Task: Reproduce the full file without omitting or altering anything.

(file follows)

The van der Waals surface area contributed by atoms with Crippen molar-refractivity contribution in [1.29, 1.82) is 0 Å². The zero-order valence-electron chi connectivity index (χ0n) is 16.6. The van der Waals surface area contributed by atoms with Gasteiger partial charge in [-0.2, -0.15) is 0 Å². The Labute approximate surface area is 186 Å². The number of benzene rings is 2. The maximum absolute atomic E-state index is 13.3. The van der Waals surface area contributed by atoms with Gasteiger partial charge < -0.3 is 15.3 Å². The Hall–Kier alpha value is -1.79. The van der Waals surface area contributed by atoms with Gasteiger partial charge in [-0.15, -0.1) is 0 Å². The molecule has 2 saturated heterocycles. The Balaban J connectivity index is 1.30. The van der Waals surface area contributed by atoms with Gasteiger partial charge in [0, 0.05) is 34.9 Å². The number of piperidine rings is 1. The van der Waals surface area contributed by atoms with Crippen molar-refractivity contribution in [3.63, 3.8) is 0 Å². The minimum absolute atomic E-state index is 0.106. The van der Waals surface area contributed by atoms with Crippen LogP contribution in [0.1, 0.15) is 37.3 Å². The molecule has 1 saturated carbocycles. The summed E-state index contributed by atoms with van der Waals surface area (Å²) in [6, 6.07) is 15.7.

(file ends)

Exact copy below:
The van der Waals surface area contributed by atoms with Crippen molar-refractivity contribution in [1.29, 1.82) is 0 Å². The zero-order valence-electron chi connectivity index (χ0n) is 16.6. The van der Waals surface area contributed by atoms with Gasteiger partial charge in [-0.2, -0.15) is 0 Å². The Labute approximate surface area is 186 Å². The number of benzene rings is 2. The maximum absolute atomic E-state index is 13.3. The van der Waals surface area contributed by atoms with Gasteiger partial charge < -0.3 is 15.3 Å². The Hall–Kier alpha value is -1.79. The van der Waals surface area contributed by atoms with Gasteiger partial charge in [-0.15, -0.1) is 0 Å². The molecule has 2 saturated heterocycles. The Balaban J connectivity index is 1.30. The van der Waals surface area contributed by atoms with Gasteiger partial charge in [0, 0.05) is 34.9 Å². The number of piperidine rings is 1. The van der Waals surface area contributed by atoms with Crippen molar-refractivity contribution in [3.63, 3.8) is 0 Å². The minimum absolute atomic E-state index is 0.106. The van der Waals surface area contributed by atoms with Crippen LogP contribution in [0.1, 0.15) is 37.3 Å². The molecule has 1 saturated carbocycles. The summed E-state index contributed by atoms with van der Waals surface area (Å²) in [6, 6.07) is 15.7.